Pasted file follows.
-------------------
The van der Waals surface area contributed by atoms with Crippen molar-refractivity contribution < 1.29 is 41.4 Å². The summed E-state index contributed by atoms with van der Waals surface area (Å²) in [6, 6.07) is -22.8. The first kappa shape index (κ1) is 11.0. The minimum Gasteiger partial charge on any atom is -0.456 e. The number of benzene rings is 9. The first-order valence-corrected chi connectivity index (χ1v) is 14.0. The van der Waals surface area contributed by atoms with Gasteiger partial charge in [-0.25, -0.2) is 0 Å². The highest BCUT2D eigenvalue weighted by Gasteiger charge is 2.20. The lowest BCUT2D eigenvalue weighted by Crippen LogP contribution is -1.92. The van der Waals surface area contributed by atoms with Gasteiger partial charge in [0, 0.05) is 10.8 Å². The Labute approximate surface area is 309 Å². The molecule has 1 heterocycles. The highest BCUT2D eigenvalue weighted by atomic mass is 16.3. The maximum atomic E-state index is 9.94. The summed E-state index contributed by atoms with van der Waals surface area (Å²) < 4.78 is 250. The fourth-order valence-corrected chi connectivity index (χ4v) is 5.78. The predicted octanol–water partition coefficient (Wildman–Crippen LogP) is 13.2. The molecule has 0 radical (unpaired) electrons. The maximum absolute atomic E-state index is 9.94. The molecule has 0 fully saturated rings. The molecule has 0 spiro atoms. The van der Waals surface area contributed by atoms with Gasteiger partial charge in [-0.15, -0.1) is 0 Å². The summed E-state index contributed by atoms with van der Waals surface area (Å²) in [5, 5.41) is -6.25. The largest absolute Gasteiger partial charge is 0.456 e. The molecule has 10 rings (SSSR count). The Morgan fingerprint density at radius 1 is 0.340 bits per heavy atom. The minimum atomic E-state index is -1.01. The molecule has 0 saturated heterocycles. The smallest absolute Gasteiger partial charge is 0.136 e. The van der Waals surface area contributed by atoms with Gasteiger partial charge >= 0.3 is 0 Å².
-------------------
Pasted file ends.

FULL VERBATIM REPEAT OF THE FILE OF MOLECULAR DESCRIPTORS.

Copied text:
The van der Waals surface area contributed by atoms with Crippen molar-refractivity contribution < 1.29 is 41.4 Å². The summed E-state index contributed by atoms with van der Waals surface area (Å²) in [6, 6.07) is -22.8. The first kappa shape index (κ1) is 11.0. The minimum Gasteiger partial charge on any atom is -0.456 e. The number of benzene rings is 9. The first-order valence-corrected chi connectivity index (χ1v) is 14.0. The van der Waals surface area contributed by atoms with Gasteiger partial charge in [-0.25, -0.2) is 0 Å². The highest BCUT2D eigenvalue weighted by Gasteiger charge is 2.20. The lowest BCUT2D eigenvalue weighted by Crippen LogP contribution is -1.92. The van der Waals surface area contributed by atoms with Gasteiger partial charge in [0, 0.05) is 10.8 Å². The Labute approximate surface area is 309 Å². The molecule has 1 heterocycles. The highest BCUT2D eigenvalue weighted by atomic mass is 16.3. The maximum atomic E-state index is 9.94. The summed E-state index contributed by atoms with van der Waals surface area (Å²) < 4.78 is 250. The fourth-order valence-corrected chi connectivity index (χ4v) is 5.78. The predicted octanol–water partition coefficient (Wildman–Crippen LogP) is 13.2. The molecule has 0 radical (unpaired) electrons. The maximum absolute atomic E-state index is 9.94. The molecule has 0 fully saturated rings. The molecule has 0 spiro atoms. The van der Waals surface area contributed by atoms with Gasteiger partial charge in [-0.15, -0.1) is 0 Å². The summed E-state index contributed by atoms with van der Waals surface area (Å²) in [5, 5.41) is -6.25. The largest absolute Gasteiger partial charge is 0.456 e. The molecule has 10 rings (SSSR count). The Morgan fingerprint density at radius 1 is 0.340 bits per heavy atom. The minimum atomic E-state index is -1.01. The molecule has 0 saturated heterocycles. The smallest absolute Gasteiger partial charge is 0.136 e. The van der Waals surface area contributed by atoms with Gasteiger partial charge >= 0.3 is 0 Å².